I received a B.Sc. in Pathobiology (1999) and PhD (2003) from the University of Reading, where I worked with Dr David Leake, in collaboration with Professor Giovanni Mann at King's College London, to investigate how cell death in the arterial wall contributes to the development of atherosclerosis. I subsequently moved to The Maternal and Fetal Health Research Centre at The University of Manchester to work in the laboratories of Professor John Aplin and Professor Phillip Baker. My postdoctoral research focused on how placental-derived trophoblast cells and uterine natural killer cells interact with and remodel the uterine spiral arteries during pregnancy. I also investigated the mechanisms that regulate trophoblast invasion, proliferation and survival. In 2010, I was awarded the prestigious Gabor Than Award for my contribution to the field of placentology.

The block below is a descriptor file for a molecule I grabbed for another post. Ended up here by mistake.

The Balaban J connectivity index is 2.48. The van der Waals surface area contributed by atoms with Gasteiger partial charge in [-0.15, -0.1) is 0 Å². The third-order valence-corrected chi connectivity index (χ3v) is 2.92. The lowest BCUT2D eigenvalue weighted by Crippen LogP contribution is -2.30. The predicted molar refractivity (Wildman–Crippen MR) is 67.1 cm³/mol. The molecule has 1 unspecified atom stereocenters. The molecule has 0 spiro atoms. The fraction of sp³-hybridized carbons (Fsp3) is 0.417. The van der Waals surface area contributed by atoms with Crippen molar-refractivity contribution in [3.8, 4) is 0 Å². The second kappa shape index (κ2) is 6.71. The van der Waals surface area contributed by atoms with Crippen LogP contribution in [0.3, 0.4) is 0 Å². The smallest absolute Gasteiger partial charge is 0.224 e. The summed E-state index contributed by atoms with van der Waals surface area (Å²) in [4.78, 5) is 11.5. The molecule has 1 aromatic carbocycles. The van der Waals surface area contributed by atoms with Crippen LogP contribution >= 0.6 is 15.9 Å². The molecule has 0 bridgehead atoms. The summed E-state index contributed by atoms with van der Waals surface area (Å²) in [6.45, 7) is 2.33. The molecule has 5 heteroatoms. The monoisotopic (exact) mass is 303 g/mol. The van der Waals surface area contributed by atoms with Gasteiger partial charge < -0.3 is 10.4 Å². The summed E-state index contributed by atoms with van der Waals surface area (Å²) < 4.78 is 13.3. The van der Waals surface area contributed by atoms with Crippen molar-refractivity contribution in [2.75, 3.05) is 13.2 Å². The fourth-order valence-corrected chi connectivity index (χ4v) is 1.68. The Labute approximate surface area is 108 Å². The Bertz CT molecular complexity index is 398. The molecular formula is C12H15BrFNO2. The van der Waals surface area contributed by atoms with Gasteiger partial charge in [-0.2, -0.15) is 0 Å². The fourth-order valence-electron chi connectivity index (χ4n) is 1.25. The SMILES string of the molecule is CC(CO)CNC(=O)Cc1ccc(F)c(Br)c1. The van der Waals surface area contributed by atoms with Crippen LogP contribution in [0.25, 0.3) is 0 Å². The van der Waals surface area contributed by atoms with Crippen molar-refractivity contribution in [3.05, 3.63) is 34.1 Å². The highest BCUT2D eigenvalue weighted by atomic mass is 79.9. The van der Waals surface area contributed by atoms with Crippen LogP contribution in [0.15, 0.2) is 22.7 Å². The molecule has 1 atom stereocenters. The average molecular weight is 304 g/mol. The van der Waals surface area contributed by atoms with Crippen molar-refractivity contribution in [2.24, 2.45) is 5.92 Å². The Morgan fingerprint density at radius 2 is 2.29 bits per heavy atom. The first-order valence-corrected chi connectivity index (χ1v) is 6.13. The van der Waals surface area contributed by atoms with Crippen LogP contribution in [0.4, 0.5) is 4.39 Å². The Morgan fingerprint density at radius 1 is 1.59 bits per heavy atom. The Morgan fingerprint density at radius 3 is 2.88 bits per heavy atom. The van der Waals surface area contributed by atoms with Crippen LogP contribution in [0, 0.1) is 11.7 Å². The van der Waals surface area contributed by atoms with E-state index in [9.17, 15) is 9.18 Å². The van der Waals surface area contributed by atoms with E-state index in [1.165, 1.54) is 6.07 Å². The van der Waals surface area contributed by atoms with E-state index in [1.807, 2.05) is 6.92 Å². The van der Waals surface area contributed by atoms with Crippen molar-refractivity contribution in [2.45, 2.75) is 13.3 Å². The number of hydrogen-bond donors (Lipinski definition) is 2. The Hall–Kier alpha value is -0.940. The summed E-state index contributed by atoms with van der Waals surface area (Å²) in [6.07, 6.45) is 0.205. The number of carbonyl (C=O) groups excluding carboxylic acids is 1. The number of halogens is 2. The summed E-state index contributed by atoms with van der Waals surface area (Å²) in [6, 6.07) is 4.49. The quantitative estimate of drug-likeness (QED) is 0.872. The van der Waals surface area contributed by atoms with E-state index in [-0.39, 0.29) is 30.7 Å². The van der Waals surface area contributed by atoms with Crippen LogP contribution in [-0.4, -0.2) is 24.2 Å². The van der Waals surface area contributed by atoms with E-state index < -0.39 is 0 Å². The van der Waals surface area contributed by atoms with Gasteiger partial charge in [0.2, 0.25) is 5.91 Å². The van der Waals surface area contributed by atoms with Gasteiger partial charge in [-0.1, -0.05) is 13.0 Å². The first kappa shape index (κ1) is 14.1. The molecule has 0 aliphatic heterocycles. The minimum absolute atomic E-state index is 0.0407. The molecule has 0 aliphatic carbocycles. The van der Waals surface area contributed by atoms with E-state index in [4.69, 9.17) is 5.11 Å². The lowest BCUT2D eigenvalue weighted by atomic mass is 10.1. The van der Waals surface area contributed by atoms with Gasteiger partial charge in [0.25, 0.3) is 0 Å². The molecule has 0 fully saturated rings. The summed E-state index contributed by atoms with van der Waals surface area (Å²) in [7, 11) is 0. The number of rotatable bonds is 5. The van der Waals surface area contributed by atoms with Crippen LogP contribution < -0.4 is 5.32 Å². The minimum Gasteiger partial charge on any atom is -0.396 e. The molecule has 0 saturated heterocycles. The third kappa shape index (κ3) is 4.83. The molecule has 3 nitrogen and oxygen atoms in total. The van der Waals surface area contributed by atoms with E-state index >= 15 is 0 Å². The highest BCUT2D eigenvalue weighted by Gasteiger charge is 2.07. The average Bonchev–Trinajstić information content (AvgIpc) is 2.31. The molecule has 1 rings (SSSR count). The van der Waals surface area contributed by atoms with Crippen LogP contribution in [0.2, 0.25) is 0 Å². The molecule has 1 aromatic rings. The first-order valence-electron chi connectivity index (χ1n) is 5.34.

In the same year, I was awarded a BBSRC David Phillips Fellowship to develop the use of vascular homing peptides as a targeted drug delivery system in pregnancy. I spent 2011 working in the laboratory of Professor Erkki Ruoslahti, where I identified a series of novel placental homing peptides. Upon my return to Manchester, I sought to utilize these peptides to create biocompatible nanocarriers for targeted delivery of therapeutics to the placenta. In May 2013, my two PhD students and I won second prize of £10,000 in the OBR OneStart European business start-up competition, reflecting the continued success of my research programme.